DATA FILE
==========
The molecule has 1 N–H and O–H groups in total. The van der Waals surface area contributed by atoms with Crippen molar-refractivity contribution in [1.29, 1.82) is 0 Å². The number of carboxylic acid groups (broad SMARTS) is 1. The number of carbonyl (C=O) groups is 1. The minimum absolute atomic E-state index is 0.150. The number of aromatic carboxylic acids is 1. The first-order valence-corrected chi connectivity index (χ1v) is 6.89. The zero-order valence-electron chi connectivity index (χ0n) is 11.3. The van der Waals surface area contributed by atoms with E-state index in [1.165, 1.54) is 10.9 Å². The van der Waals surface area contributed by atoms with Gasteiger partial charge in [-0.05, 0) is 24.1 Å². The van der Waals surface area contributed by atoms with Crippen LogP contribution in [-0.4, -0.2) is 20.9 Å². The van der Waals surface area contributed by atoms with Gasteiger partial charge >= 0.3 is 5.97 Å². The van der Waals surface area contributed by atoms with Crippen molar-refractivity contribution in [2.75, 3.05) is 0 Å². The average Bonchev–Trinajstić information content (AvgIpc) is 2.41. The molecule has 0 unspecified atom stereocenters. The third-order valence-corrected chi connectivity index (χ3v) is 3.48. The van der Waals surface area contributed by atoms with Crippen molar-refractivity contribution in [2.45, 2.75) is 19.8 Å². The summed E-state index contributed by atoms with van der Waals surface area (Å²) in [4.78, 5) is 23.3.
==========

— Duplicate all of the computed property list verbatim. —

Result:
The molecule has 1 N–H and O–H groups in total. The van der Waals surface area contributed by atoms with Crippen molar-refractivity contribution in [1.29, 1.82) is 0 Å². The number of carboxylic acid groups (broad SMARTS) is 1. The number of carbonyl (C=O) groups is 1. The minimum absolute atomic E-state index is 0.150. The number of aromatic carboxylic acids is 1. The first-order valence-corrected chi connectivity index (χ1v) is 6.89. The zero-order valence-electron chi connectivity index (χ0n) is 11.3. The van der Waals surface area contributed by atoms with E-state index in [1.165, 1.54) is 10.9 Å². The van der Waals surface area contributed by atoms with Gasteiger partial charge in [-0.05, 0) is 24.1 Å². The van der Waals surface area contributed by atoms with Crippen LogP contribution in [-0.4, -0.2) is 20.9 Å². The van der Waals surface area contributed by atoms with Gasteiger partial charge >= 0.3 is 5.97 Å². The van der Waals surface area contributed by atoms with Crippen molar-refractivity contribution in [2.75, 3.05) is 0 Å². The average Bonchev–Trinajstić information content (AvgIpc) is 2.41. The molecule has 0 unspecified atom stereocenters. The third-order valence-corrected chi connectivity index (χ3v) is 3.48. The van der Waals surface area contributed by atoms with Crippen molar-refractivity contribution in [2.45, 2.75) is 19.8 Å². The summed E-state index contributed by atoms with van der Waals surface area (Å²) in [4.78, 5) is 23.3.